Radiant Heat Manifolds
Everhot Stainless Steel Radiant Heat Manifolds are an essential component of any radiant heating system.
Each radiant heat manifold package (set) has (1) supply manifold, (1) return manifold, all factory pre-assembled, pressure tested and includes other vital system components such as manual balancing valves and flow indicators for every circuit, automatic air vent on each manifold, drain valves, shut-off ball valves, temperature gauges and mounting brackets.
Radiant heating manifolds are suitable for a wide range of installations, such as for concrete slabs, staple-up systems, in-floor heating systems, baseboard radiators and more.
Manifold's outlets are at 2" OC (On Center). Maximum flow per branch is 1.4 GPM (Gallons Per Minute)
1/2" PEX compression adapters are included with every radiant heat manifold set by default. To replace with 3/8" or 5/8" PEX adapters - include a message at the checkout page.
Manifold on the picture is an SSM103 radiant heat manifold set.
To select a proper size radiant heat manifold, match the number of PEX tubing circuits (loops) in the system with the branch size of the manifold. General recommended installation practices for radiant heating applications are:
200-250ft for 3/8" PEX tubing per circuit.
300-350ft for 1/2" PEX tubing per circuit.
400-500ft for 5/8" PEX tubing per circuit.
For Snowmelt applications:
250ft for 5/8" PEX tubing per circuit.
300ft for 3/4" PEX tubing per circuit.
For instance, a 900 sq ft area, with 1/2" PEX tubing installed at 9" OC (On Center) spacing, will require approximately 1200ft of 1/2" tubing. Divide this number by recommended length per circuit: 1200 / 300 = 4. If number has a decimal, round it up to the nearest value. Number 4 indicates that the radiant heat system requires a 4-branch radiant heat manifold set. Dividing the total length of tubing by number of branches and you will have an average tubing run per circuit: 1200 / 4 = 300ft.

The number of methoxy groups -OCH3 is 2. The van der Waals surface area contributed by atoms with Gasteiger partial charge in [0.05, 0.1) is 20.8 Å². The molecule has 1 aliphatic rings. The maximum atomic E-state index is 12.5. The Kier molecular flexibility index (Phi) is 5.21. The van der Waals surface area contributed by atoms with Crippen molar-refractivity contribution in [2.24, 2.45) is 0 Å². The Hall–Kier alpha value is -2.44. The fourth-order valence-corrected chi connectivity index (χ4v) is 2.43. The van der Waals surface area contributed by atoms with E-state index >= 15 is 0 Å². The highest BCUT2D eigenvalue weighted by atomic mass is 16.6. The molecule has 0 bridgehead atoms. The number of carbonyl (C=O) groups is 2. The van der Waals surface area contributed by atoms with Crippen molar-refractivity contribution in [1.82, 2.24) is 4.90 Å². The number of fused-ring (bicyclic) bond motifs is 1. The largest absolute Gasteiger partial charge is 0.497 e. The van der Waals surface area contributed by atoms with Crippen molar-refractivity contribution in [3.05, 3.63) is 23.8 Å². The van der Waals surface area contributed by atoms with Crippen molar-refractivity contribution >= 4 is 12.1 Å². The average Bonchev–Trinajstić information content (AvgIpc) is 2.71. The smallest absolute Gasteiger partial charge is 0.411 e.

Proper installation of a radiant heat manifold will guarantee the best system performance. Radiant manifold with balancing valves is the return manifold and it should be the one on top. Supply manifold is the one with flow indicators (flow meters) and it should be the one on the bottom.
One of the advantages of the mounting system is that it offsets the radiant heat manifolds from the wall and allows for more convenient access, maintenance and easier PEX Tubing installation. Flow indicators also serve the purpose of secondary valves and can be adjusted to increase or decrease the water flow. By default, shut-off ball valves are 180 degrees (straight). 90 degree valves (angle) can be purchased to upgrade the manifold.
Manual balancing valves on the return radiant heat manifold allow to adjust the water flow through a selected branch from 0% to 100%. Since radiant manifolds often service several zones (i.e. rooms), and it is nearly impossible to have all circuits to be the same length, flow through the manifold's branches should be adjusted, so that each circuit gets the proper amount of hot water.
In order to automatically control the hot water flow for each branch, radiant heat manifold actuators (automatic balancing valves) have to be installed. If the manifold serves a single zone (i.e. one large room, a warehouse or a garage), actuators are not required and a single zone valve can be used instead.
Note that this radiant heat PEX manifold type can be installed upside down, where PEX tubing outlets are pointing upwards, which is convenient when manifold is located in the basement and is heating the floor above. However, air vents would need to be kept closed and a separate air elimination device would have to be installed.
Q: Why is the return manifold shown on top and the supply on the bottom?
A: If PEX tubing is installed on the same level or below the level of the manifold station, the air will always try to escape to the highest point in the system, which is the return manifold. If the manifold system is in the basement, the supply manifold should be the top one.
How to shop for a Radiant Heat Manifold.